Originally posted on Mar 27, 2014 at Bishop Hill
My comments on Myles Allen’s oral evidence to the ECCC, and his response have been published.
Some things in Myles’ response that might be worth pointing out:
1. Under Point 1: “The IPCC Summary for Policymakers does not give “best estimates” of 2100 temperature, largely because they would not be policy relevant: the one thing that can be said with confidence about best estimate predictions is that the real world will not follow them. A best estimate of a strongly skewed distribution is particularly misleading”.
and under Points 4 & 5: “The IPCC does not give a best estimate of 2100 climate: it gives a range.”
It may not call them “best estimates”, but Table SPM.2 of the IPCC Summary for Policymakers (SPM) gives “mean projected changes” in global mean surface temperature (GMST) for 2081-2100 on each RCP scenario. And Figure SPM.7 graphs the CMIP5 multi-model [mean] simulated GMST to 2100 on the lowest and highest scenarios, as lines with a measure of uncertainty shaded. The means are implied to be best estimates by virtue of being highlighted as lines within the shaded range and by being the only central measures given. Moreover, Myles statement ‘A best estimate of a strongly skewed distribution is particularly misleading’ is very strange, since for every scenario the uncertainty distribution for GMST given in the SPM is symmetrical. The IPCC AR5 report does of course not give a point estimate for GMST in 2100 across all scenarios, which would indeed be misleading. Nor have I ever done so.
2. “Mr. Lewis argues that the IPCC’s ranges should be compared to his 17-83% ranges, which would suggest a larger discrepancy, but this would mean placing greater faith in his own analysis than any other study assessed by AR5. … If current evidence gives a 5-95% range for a forecast quantity, the IPCC typically assigns a lower than 90% confidence to the real world response falling inside that range”.
I didn’t actually make any such claim in my comments on his oral evidence or in any other evidence I provided to the ECCC. And TCR is not a ‘forecast quantity’ in this context. It is a property either of climate models, measurable with little uncertainty, or an estimate derived by scaling the historical temperature response of the climate system to increased forcing, based on uncertain estimates of both quantities.
3. “It is a common mistake to interpret these simple models too literally, such as arguing there is a “correct” heat capacity of the box representing the near-surface ocean.”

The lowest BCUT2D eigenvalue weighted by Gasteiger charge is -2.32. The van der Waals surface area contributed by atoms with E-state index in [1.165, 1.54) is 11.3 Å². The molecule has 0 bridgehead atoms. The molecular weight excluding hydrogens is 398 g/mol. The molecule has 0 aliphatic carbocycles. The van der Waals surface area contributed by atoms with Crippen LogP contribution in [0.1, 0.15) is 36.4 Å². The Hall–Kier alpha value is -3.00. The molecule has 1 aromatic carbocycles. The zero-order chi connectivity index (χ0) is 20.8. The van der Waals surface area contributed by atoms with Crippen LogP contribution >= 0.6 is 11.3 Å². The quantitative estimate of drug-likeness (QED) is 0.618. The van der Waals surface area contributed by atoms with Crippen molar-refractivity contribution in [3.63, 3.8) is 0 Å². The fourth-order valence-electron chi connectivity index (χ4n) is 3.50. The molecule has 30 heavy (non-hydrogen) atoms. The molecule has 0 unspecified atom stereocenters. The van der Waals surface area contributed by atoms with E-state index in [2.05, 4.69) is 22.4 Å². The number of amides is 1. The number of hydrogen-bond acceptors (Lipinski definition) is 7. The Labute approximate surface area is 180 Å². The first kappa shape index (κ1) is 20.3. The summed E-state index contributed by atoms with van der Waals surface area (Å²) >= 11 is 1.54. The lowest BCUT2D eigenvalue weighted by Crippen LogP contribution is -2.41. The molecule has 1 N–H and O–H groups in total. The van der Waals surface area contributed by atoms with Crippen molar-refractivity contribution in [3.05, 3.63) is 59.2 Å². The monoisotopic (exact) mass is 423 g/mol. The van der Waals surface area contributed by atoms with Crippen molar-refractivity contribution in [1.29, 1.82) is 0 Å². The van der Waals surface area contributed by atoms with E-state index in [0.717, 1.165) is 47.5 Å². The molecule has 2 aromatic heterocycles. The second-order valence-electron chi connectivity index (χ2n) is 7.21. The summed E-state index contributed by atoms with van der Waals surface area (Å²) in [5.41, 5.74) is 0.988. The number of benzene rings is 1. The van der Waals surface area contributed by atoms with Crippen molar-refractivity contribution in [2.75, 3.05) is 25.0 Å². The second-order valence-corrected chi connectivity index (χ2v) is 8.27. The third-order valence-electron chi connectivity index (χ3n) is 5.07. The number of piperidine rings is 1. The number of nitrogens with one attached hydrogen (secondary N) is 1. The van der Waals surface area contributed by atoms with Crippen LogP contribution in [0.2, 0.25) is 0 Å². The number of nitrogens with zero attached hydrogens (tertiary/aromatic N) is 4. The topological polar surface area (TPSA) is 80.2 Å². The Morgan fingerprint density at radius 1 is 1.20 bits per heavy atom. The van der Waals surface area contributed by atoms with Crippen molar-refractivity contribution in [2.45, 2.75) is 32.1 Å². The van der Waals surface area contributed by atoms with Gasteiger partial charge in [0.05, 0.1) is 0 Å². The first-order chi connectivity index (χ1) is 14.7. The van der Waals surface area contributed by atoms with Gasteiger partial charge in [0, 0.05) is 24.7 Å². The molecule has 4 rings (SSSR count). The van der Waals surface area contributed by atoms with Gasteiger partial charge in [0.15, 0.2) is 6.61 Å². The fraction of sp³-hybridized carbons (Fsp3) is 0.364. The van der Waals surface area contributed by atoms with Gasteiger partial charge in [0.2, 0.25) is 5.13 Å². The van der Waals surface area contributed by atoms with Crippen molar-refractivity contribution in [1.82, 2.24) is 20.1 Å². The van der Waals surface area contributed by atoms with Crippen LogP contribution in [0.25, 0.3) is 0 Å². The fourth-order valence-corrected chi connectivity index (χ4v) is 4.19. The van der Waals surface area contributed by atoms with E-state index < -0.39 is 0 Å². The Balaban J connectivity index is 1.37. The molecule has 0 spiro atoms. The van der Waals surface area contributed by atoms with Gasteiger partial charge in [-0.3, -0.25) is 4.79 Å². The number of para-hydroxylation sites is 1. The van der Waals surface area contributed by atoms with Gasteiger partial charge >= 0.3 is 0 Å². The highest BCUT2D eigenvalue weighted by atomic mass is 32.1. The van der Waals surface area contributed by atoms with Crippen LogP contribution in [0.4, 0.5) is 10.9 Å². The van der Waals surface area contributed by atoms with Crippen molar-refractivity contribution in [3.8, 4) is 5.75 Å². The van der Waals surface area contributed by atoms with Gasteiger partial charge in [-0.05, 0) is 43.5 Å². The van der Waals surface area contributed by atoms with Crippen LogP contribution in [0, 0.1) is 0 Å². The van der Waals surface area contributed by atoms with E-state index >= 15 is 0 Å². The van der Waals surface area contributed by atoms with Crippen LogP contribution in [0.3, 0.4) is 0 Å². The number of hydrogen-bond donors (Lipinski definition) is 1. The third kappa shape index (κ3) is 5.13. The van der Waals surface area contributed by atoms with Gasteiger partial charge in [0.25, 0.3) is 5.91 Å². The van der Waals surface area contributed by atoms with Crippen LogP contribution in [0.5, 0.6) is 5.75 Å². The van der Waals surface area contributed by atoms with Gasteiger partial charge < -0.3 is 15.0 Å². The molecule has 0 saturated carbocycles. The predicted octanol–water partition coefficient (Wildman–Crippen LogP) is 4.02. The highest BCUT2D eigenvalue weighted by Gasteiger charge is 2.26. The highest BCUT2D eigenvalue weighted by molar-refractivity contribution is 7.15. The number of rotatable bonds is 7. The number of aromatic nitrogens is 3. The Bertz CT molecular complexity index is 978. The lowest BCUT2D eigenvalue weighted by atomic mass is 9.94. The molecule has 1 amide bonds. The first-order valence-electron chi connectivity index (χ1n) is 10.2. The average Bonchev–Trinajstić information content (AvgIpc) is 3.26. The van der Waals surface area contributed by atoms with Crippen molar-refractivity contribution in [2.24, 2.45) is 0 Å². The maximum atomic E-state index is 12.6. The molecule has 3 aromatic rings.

What I objected to was Myles using the IPCC’s 2-box model time constants, which given short and long term heat capacity elements of any fixed values are a function of ECS and TCR, with quite different ECS and TCR values from those used by the IPCC. Sure, the model is simple, but one should ensure consistency in using even a simple model. And while I agree there is no “correct” heat capacity of the box representing the near-surface ocean, if the combined heat capacity of the two boxes falls far short of the total ocean heat capacity – as it does in Myles’ 2-box model – then the model cannot be considered physically sensible.
4. “Mr. Lewis argues that CMIP5 models are already converging towards equilibrium by 2100, making their 2100 temperatures more dependent on ECS than TCR.”
I argued no such thing. I simply pointed out that the rises in CMIP5 model temperatures from now to 2091-2100 were actually more highly correlated with the model ECS values than TCR values, contrary to what one would have expected.
5. “The actual impact of prior choice on ECS and TCR inferred from the energy budget for the 2000s is straightforward to calculate from the numbers provided in Otto et al (2013), and clearly supports the view that prior choice is more of an issue for ECS than TCR.”
I pointed out that prior choice was more of an issue for ECS than for TCR in my comments on Myles evidence; my objection was that he had said that the issue only applied to ECS. What I wrote was that the statistical controversy:
…particularly using uniform priors – applies to estimating TCR as well as ECS, albeit the effects are somewhat lesser for TCR. … Accordingly, Professor Allen’s claim that the controversy about statistical methods revolving around ECS does not apply to TCR is wrong.
The example in my Appendix was as stated simplified and approximate, in that it only reflected the largest source of uncertainty. But it was not at all – as Myles claims – “entirely meaningless”.
6. “The model Mr. Lewis is using assumes that future warming is given by future forcing multiplied by the TCR plus a small (0.15°C) adjustment to past forcing that is independent of both ECS and TCR. This is both physically incoherent (the adjustment to past forcing must also depend on ECS and TCR) and inconsistent with the results of more complex models.”
The claim that I use an adjustment for past forcing that is independent of ECS and TCR is untrue. My warming projections were based on fixed best estimates for ECS and TCR, so there is no reason why the adjustment for past forcing (i.e., for emerging warming-in-the-pipeline) shouldn’t be fixed.
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